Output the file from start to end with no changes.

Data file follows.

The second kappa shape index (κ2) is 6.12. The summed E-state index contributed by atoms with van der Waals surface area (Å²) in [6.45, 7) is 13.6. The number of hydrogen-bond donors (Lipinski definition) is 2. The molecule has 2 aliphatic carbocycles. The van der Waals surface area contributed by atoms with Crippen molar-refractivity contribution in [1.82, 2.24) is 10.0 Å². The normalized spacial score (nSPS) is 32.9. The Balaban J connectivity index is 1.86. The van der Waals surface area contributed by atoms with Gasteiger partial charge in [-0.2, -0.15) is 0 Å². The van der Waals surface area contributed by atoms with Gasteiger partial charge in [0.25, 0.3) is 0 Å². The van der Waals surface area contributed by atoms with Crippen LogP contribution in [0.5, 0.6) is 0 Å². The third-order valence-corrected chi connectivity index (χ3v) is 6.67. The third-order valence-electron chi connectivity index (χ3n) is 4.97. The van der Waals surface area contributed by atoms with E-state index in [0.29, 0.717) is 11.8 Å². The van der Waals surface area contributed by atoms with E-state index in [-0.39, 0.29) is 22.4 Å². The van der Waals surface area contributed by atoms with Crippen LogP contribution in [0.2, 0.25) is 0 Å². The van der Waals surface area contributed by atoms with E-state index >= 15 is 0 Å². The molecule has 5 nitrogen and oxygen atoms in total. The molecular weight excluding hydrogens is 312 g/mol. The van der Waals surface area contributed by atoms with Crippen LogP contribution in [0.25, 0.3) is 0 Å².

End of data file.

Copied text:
The second kappa shape index (κ2) is 6.12. The summed E-state index contributed by atoms with van der Waals surface area (Å²) in [6.45, 7) is 13.6. The number of hydrogen-bond donors (Lipinski definition) is 2. The molecule has 2 aliphatic carbocycles. The van der Waals surface area contributed by atoms with Crippen molar-refractivity contribution in [1.82, 2.24) is 10.0 Å². The normalized spacial score (nSPS) is 32.9. The Balaban J connectivity index is 1.86. The van der Waals surface area contributed by atoms with Gasteiger partial charge in [-0.2, -0.15) is 0 Å². The van der Waals surface area contributed by atoms with Gasteiger partial charge in [0.25, 0.3) is 0 Å². The van der Waals surface area contributed by atoms with Crippen LogP contribution in [0.5, 0.6) is 0 Å². The third-order valence-corrected chi connectivity index (χ3v) is 6.67. The third-order valence-electron chi connectivity index (χ3n) is 4.97. The van der Waals surface area contributed by atoms with E-state index in [0.29, 0.717) is 11.8 Å². The van der Waals surface area contributed by atoms with E-state index in [-0.39, 0.29) is 22.4 Å². The van der Waals surface area contributed by atoms with Crippen LogP contribution in [0.2, 0.25) is 0 Å². The van der Waals surface area contributed by atoms with E-state index >= 15 is 0 Å². The molecule has 5 nitrogen and oxygen atoms in total. The molecular weight excluding hydrogens is 312 g/mol. The van der Waals surface area contributed by atoms with Crippen LogP contribution in [0.25, 0.3) is 0 Å².